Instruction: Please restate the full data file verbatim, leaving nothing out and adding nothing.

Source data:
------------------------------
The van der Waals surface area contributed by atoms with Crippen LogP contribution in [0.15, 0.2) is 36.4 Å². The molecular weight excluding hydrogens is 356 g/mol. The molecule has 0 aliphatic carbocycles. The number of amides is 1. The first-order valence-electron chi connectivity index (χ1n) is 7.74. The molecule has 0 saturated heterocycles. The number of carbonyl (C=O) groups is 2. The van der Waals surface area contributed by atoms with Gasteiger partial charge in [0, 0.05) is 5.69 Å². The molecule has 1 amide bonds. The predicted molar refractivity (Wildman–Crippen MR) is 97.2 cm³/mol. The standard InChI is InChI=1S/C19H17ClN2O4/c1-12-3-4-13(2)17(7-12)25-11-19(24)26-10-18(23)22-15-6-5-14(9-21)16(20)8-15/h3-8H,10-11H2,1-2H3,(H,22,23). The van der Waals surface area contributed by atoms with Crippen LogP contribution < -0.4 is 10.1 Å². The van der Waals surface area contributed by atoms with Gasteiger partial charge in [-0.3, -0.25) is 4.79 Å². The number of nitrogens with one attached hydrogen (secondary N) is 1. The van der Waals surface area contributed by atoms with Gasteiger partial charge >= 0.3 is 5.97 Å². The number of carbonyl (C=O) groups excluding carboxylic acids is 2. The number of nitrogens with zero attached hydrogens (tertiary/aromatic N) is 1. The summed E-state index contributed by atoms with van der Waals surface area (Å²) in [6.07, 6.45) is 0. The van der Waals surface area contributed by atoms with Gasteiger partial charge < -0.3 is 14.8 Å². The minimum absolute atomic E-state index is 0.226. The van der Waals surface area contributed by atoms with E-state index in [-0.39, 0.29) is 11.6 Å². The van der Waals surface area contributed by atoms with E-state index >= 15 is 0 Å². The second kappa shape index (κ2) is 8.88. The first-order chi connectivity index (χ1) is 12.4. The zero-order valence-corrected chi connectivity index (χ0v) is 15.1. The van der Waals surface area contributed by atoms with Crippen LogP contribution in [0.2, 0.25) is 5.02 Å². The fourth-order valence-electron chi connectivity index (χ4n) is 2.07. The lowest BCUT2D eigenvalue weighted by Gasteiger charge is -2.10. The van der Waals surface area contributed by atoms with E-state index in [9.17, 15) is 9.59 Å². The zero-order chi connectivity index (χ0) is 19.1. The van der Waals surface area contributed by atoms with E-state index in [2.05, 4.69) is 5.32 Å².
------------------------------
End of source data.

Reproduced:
The van der Waals surface area contributed by atoms with Crippen LogP contribution in [0.15, 0.2) is 36.4 Å². The molecular weight excluding hydrogens is 356 g/mol. The molecule has 0 aliphatic carbocycles. The number of amides is 1. The first-order valence-electron chi connectivity index (χ1n) is 7.74. The molecule has 0 saturated heterocycles. The number of carbonyl (C=O) groups is 2. The van der Waals surface area contributed by atoms with Gasteiger partial charge in [0, 0.05) is 5.69 Å². The molecule has 1 amide bonds. The predicted molar refractivity (Wildman–Crippen MR) is 97.2 cm³/mol. The standard InChI is InChI=1S/C19H17ClN2O4/c1-12-3-4-13(2)17(7-12)25-11-19(24)26-10-18(23)22-15-6-5-14(9-21)16(20)8-15/h3-8H,10-11H2,1-2H3,(H,22,23). The van der Waals surface area contributed by atoms with Crippen LogP contribution < -0.4 is 10.1 Å². The van der Waals surface area contributed by atoms with Gasteiger partial charge in [-0.3, -0.25) is 4.79 Å². The number of nitrogens with one attached hydrogen (secondary N) is 1. The van der Waals surface area contributed by atoms with Gasteiger partial charge >= 0.3 is 5.97 Å². The number of carbonyl (C=O) groups excluding carboxylic acids is 2. The number of nitrogens with zero attached hydrogens (tertiary/aromatic N) is 1. The summed E-state index contributed by atoms with van der Waals surface area (Å²) in [6.07, 6.45) is 0. The van der Waals surface area contributed by atoms with Gasteiger partial charge < -0.3 is 14.8 Å². The minimum absolute atomic E-state index is 0.226. The van der Waals surface area contributed by atoms with E-state index in [-0.39, 0.29) is 11.6 Å². The van der Waals surface area contributed by atoms with E-state index >= 15 is 0 Å². The second kappa shape index (κ2) is 8.88. The first-order chi connectivity index (χ1) is 12.4. The zero-order valence-corrected chi connectivity index (χ0v) is 15.1. The van der Waals surface area contributed by atoms with Crippen LogP contribution in [0.2, 0.25) is 5.02 Å². The fourth-order valence-electron chi connectivity index (χ4n) is 2.07. The lowest BCUT2D eigenvalue weighted by Gasteiger charge is -2.10. The van der Waals surface area contributed by atoms with E-state index in [9.17, 15) is 9.59 Å². The zero-order chi connectivity index (χ0) is 19.1. The van der Waals surface area contributed by atoms with E-state index in [2.05, 4.69) is 5.32 Å².